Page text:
Hospice care is typically provided to patients with a terminal illness or chronic pain to enable them to lead as comfortable as a life as possible. Generally, the focus of hospice care is to treat and manage the symptoms of a health problem when a cure is not available. A hospice can be a group home or nursing facility that provides around the clock care and management for live-in patients. It can also be a nursing service that visits patients at their own homes to help them and their family members with medical care. Hospice certification is available to different types of licensed health care providers upon completion of an exam administered by regional hospice professional organizations.
Care in a hospice generally differs from a traditional hospital environment in several key ways. Hospitals aim to diagnose and cure illness, while a hospice patient already knows what is wrong and is seeking comfort from pain and suffering. Hospices focus on palliative care for people experiencing terminal illness and long-term pain. A hospice can help patients with end of life care, and with care that administered over many years when an illness or disease is known to be terminal.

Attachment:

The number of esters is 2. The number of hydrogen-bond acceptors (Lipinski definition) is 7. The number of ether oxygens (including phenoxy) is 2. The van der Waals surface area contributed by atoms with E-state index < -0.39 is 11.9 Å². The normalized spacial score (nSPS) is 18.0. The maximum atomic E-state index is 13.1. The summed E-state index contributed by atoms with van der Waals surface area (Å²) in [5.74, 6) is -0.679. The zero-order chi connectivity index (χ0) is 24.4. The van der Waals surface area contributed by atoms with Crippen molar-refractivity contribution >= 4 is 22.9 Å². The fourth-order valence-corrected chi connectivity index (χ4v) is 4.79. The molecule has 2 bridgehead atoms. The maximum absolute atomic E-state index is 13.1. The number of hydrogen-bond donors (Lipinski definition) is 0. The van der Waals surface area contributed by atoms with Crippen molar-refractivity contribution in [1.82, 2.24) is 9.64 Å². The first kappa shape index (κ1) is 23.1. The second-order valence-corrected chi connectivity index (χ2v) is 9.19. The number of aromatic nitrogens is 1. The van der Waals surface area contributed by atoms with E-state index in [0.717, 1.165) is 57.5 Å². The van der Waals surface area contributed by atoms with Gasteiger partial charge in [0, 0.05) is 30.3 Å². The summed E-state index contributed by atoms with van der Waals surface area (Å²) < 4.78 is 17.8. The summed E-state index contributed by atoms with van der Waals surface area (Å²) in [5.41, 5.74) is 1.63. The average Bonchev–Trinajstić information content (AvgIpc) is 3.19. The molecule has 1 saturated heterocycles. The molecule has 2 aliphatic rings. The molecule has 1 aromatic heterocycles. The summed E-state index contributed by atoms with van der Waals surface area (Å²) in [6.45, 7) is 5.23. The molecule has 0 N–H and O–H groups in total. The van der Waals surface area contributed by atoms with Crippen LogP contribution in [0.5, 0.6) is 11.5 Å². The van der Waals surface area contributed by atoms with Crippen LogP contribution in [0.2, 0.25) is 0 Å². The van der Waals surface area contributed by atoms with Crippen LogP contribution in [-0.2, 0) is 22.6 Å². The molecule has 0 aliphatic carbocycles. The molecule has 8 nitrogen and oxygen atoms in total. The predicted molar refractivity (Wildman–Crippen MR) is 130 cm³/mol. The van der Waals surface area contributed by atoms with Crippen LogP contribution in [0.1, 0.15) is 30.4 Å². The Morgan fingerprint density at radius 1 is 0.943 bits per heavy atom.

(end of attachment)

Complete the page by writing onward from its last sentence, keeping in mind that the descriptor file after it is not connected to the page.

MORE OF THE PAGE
Within a hospice, there are generally many different health care professionals including doctors and nurses. Other types of employees include nursing assistants and administrative employees. Regional professional programs offer training and certification to many different types of hospice employees. The hospice certification program generally differs based on the type of employee seeking training.
Though they ultimately differ in individual requirements, most types of hospice certification require the individual to have obtained a certain number of hours working in some type of hospice or palliative care environment. Typically, individuals also need to be fully licensed as a doctor, nurse, or assistant depending upon their chosen specialty. Once the number of required hours have been completed, the process generally requires passing an exam and a board review process.
As hospice certification is typically a professional standard and not necessarily a regional regulation, it can be possible to find entry-level work in a hospice before receiving accreditation. Since hospice certification generally requires experience, this is often a necessary step of the hospice employment process. Nurses can generally work in a hospice or for a hospice care company as long as they are regionally licensed, with the same standard applying to doctors as well. Certified nursing assistants can also find jobs assisting patients in a hospice.